The Best Way to Help a Stray Cat in Australia

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According to the Australian Pet Welfare Foundation, an estimated 3-9% of Australian adults feed a cat (or two) daily but do not claim ownership, which makes these cats unowned, or semi-owned.

These domestic but stray cats and kittens roam the streets and end up being impounded. They make up the vast majority of intake at pounds and shelters in Australia, with a 50-50 chance of being killed.

Have you been ‘’chosen’’ by a friendly stray cat? Want to know how best to help him or her?

In this post, we share the story of how we became accidental cat rescuers, what we learnt from the experience, and outline three ways to get a stray cat rehomed/adopted in Australia, with tips for a successful intervention.

Kitten Rescue

Our first cat was adopted from a shelter and a solo pet for many years, until one day there came pitched mewing sounds somewhere on the property.

It was the unmistaken cries of a kitten in distress.

After a whole day of anxious searching, we located the source of the cries – a tiny kitten trapped inside a wall, and pulled it out by cutting through the wall.

We had spotted mama cat lurking around and enlisted the help of a professional animal rescuer to try and trap her so the kitten could be reunited with its mama. This is best for the kitten, especially one as young and helpless as the one we found.

However, despite our efforts, mama cat was trap-smart and would not venture anywhere near the trap. We couldn’t trap her with food, not even when we used the tiny kitten to try and draw her.

After a few fruitless attempts, it became clear the little fella had been abandoned and was going to need ongoing human care.

Being first-time kitten carers, we trawled the Internet for guidance and information and then scrambled to get proper supplies.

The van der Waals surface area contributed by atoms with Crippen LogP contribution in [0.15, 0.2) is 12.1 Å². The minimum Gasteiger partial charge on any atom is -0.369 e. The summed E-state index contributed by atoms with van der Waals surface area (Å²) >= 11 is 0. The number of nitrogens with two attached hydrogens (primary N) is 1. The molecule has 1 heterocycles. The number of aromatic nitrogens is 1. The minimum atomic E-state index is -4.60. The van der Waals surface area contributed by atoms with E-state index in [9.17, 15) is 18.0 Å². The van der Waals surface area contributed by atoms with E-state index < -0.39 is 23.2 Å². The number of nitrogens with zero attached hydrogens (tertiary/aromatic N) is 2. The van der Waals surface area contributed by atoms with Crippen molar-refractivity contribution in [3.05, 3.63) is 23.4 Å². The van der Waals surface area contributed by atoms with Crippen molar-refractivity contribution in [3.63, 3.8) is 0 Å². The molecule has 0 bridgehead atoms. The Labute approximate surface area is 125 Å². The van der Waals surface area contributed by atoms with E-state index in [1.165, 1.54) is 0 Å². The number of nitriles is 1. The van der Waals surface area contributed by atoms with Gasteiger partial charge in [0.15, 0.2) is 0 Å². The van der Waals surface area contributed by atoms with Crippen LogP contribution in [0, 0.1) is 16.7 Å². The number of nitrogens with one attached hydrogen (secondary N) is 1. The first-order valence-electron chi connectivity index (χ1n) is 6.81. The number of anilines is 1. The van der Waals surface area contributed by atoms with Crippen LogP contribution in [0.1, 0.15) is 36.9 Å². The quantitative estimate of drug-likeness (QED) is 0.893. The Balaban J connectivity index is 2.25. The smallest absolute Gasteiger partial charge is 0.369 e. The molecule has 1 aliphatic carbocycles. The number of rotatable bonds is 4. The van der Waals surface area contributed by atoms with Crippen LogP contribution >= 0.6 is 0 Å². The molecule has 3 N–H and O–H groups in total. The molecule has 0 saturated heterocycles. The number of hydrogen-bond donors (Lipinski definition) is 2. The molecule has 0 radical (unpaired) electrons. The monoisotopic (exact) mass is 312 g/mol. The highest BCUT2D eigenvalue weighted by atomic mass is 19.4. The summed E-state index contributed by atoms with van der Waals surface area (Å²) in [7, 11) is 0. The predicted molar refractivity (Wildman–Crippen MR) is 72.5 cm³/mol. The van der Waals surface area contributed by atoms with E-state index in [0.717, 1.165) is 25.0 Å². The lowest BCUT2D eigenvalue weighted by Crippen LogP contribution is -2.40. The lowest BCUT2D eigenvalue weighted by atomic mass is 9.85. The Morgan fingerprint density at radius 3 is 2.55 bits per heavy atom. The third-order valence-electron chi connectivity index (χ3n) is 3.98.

After learning about the ‘’kitten tsunami’’ every year and the plight of healthy but unwanted kittens, cats and dogs that end up in pounds and shelters across Australia, we decided to handraise the kitten and make him part of the family.

Trapping A Stray

The sweet but scaredy mama cat

A few months later, the same mama cat showed up again.

We began feeding her, and she showed up every day, waiting patiently and always hungry and appreciative of what we offered.

This time, we resolved to catch her and borrowed a humane trap from the local council to do so.

It was a wait list of several months.  By the time we got hold of a trap, she had had another litter of kittens!

It sure made things much more complicated.

And frankly quite overwhelming, for a couple of newbies.

Calling around frantically, we managed to find a local animal rescue group able to take mama and kittens.  If we brought them in.

Once again, we turned to the internet to learn both the basics and the finer points of trapping!

Several arduous and stressful situations later, we managed to locate the kittens, round them up, and catch the trap-smart mama cat.


The good folks at the rescue group provided vet work and foster care and found forever homes for every one of them when they were ready for adoption.

We are deeply grateful to the rescue group which stepped in and helped saved those lives.

Our experience gave us a taste of rescue work and its challenges.

It also gave us a glimpse into the ethical issues, and an appreciation of the people who have dedicated themselves to protect and save animal lives.

What to Do When A Stray Cat Shows Up

What do you do if a cat shows up one day on your property?

First of all, try to establish whether the cat is really a stray, or merely lost.

If the latter, then it’s best to locate the owner and reunite them.

If there is no owner and you’ve been feeding it, it’s considered semi-owned, by you!

Don’t disavow ownership. Or ignore the problem and hope that it goes away.  It seldom does.

On the contrary, the problem becomes bigger, exponentially too, if it is not fixed.

In fact, the one best thing you can do for any domestic cat, be it owned, semi-owned or un-owned, is to get it desexed.

A Plan For Trapping, Desexing and Rehoming

Basically, to help a stray cat, you need a plan; one that involves trapping, neutering, and rehoming.  Or releasing.

The trap, neuter and return/release (TNR) strategy is carried out widely across the United States and other countries, with many positive documented outcomes, for cats, dogs, people and wildlife.

In Australia, however, this is still illegal.  There is recognition that the legislation is outdated and needs to change to support practices that are more humane and effective.